Balthazar pops out.
  • Good morning ladies and gentleman. Iím back. Not from the dead. Just from a long vacation. Dragons live forever, you know, and sometimes it gets tiring.
  • Anyway, I would like to talk to the children for a minute.
  • Here in my bag I have some items we see at Easter time
  • What do you think could be in this bag? Shout it out.
  • Bunnies
    • What happens if you put a boy bunny and a girl bunny in the same cage and leave them alone?
    • How many babies do you get?
    • Lots of babies, lots and lots and lots of babies
    • Bunnies are a great symbol for new and abundant life!
  • An egg (chocolate)
    • What would happen if I sat on this egg for a long time?
    • Nothing. Because itís chocolate.
    • But what happens when a bird sits on a real egg?
    • It hatches!
    • Eggs are another symbol of new life
  • Butterfly
    • What are butterflies before they are butterflies?
    • How many of you remember the story of the hungry caterpillar?
    • It eats and eats and eats until it gets really big, and then what?
    • It spins a cocoon
    • And what comes out of the cocoon?
    • A butterfly?
    • Butterflies make a wonderful symbol for new or changed life
  • Lily bulb
    • Anyone know what this is?
    • Does it look alive? No. It looks inert and dead.
    • But if we put this in dirt with water and fertilizer, do you know what would happen?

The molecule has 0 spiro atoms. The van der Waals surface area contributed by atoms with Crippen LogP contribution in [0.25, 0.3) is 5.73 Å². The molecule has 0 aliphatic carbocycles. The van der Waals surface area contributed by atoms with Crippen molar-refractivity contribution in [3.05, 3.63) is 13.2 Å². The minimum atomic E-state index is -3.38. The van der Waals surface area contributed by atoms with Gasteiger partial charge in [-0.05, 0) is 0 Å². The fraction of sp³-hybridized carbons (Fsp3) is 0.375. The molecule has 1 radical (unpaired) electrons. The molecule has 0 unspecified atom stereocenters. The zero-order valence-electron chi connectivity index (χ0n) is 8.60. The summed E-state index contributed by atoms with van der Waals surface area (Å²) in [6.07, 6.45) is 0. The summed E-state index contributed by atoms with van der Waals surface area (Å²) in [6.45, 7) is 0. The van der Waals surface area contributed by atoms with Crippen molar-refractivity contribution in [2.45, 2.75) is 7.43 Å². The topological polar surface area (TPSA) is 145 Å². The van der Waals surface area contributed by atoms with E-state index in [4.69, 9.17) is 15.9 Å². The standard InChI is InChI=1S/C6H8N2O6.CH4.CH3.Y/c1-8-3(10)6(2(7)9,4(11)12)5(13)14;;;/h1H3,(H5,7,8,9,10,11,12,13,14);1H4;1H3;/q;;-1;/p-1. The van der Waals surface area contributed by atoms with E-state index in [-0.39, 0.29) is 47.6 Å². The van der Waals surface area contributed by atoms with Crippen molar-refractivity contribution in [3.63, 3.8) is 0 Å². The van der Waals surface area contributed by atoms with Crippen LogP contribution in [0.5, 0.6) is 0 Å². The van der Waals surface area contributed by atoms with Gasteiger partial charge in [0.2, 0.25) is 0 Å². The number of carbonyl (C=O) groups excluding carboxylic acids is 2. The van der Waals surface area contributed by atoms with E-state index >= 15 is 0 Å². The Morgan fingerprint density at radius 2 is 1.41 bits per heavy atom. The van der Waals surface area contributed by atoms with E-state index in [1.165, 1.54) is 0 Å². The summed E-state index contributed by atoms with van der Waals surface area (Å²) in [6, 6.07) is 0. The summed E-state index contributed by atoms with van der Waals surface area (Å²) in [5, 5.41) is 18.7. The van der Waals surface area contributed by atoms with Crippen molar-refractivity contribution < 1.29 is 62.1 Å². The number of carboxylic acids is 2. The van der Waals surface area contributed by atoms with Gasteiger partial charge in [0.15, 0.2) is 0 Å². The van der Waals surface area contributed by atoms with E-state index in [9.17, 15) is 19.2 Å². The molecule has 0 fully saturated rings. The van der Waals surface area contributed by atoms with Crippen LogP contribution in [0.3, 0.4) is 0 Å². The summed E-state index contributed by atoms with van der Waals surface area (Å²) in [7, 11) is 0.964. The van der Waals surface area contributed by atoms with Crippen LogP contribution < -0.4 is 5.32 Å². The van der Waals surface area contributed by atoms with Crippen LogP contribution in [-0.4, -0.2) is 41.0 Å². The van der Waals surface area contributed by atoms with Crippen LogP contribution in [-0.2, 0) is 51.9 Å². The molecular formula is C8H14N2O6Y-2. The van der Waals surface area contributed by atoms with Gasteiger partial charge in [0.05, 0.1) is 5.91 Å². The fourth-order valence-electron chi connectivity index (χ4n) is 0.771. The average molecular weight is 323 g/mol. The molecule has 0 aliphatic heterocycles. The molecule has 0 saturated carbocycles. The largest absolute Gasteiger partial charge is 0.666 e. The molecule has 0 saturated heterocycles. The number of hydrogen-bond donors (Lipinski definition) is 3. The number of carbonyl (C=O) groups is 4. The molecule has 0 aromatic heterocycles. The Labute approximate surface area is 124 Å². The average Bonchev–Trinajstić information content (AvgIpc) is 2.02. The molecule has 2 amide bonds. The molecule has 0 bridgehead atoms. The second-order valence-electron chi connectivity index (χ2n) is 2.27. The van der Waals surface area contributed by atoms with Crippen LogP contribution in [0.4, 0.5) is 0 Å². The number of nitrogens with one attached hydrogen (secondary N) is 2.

• It would grow into a beautiful Easter Lilly like the ones decorating our church this morning.
  • Well kids, thanks so much for helping your parents understand what the heck Tom was talking about. I have to go now. See you soon.
The resurrection of Jesus Christ is without parallel.
  • There is nothing exactly like it
  • If the returning eagles fill us with joy, how much more does the return of Jesus?
  • If bunnies and eggs are full of new, abundant life, how much more are we given new life in Christ?
  • If a caterpillar is transformed into a butterfly, how much more we are transformed in Christ?
  • If a bulb seems dead, but grows into a beautiful lily, how much more beautiful Christ has become, in rising from the dead?
The resurrection is a mystery we cannot fully understand
  • But through it we are freed from bondage, fed with spiritual food in his body and blood, released from the fear of sin and death, given hope for our own resurrection, and filled with abundant new life.
  • Alleluia



Printable version


The Rev Tom Harries is the rector of St. Nicholas' Episcopal Church, Richfield, MN, when he originally wrote this reflection in 2001. Tom and we welcome your comments. Please address your comments or additional reflections to Tom Harries or any MEESC member, or mail them to:

c/o C. Morello
4451 Lakeside Drive
Eveleth, MN 55743-4400 USA

The MEESC assumes that all correspondence received is for publication on this web site. If your comments are not for publication, please so note on your correspondence. The MEESC reserves the right to decide which items are included on the website.